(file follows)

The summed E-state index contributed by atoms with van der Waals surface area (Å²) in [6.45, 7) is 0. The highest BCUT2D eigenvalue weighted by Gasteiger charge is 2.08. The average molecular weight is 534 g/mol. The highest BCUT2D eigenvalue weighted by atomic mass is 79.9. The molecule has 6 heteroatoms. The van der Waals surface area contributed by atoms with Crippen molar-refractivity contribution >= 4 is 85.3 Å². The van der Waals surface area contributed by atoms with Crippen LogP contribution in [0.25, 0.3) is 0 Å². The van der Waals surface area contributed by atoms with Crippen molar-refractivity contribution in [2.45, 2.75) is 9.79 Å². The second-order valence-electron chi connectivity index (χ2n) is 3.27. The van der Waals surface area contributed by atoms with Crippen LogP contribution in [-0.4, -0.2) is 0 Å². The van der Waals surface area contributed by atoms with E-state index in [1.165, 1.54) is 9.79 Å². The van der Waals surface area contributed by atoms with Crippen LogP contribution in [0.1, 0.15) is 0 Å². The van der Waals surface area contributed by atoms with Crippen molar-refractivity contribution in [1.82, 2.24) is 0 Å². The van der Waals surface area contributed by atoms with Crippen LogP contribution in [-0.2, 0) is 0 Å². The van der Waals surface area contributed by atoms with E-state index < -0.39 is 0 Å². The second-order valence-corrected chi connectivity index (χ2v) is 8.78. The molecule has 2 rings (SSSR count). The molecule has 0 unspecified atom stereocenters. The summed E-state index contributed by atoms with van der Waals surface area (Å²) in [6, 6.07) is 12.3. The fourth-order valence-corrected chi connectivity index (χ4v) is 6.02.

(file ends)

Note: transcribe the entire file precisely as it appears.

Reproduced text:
The summed E-state index contributed by atoms with van der Waals surface area (Å²) in [6.45, 7) is 0. The highest BCUT2D eigenvalue weighted by Gasteiger charge is 2.08. The average molecular weight is 534 g/mol. The highest BCUT2D eigenvalue weighted by atomic mass is 79.9. The molecule has 6 heteroatoms. The van der Waals surface area contributed by atoms with Crippen molar-refractivity contribution >= 4 is 85.3 Å². The van der Waals surface area contributed by atoms with Crippen LogP contribution in [0.25, 0.3) is 0 Å². The van der Waals surface area contributed by atoms with Crippen molar-refractivity contribution in [2.45, 2.75) is 9.79 Å². The second-order valence-electron chi connectivity index (χ2n) is 3.27. The van der Waals surface area contributed by atoms with Crippen LogP contribution in [-0.4, -0.2) is 0 Å². The van der Waals surface area contributed by atoms with E-state index in [1.165, 1.54) is 9.79 Å². The van der Waals surface area contributed by atoms with Crippen LogP contribution in [0.1, 0.15) is 0 Å². The van der Waals surface area contributed by atoms with Crippen molar-refractivity contribution in [1.82, 2.24) is 0 Å². The van der Waals surface area contributed by atoms with Crippen LogP contribution in [-0.2, 0) is 0 Å². The van der Waals surface area contributed by atoms with E-state index < -0.39 is 0 Å². The second-order valence-corrected chi connectivity index (χ2v) is 8.78. The molecule has 2 rings (SSSR count). The molecule has 0 unspecified atom stereocenters. The summed E-state index contributed by atoms with van der Waals surface area (Å²) in [6, 6.07) is 12.3. The fourth-order valence-corrected chi connectivity index (χ4v) is 6.02.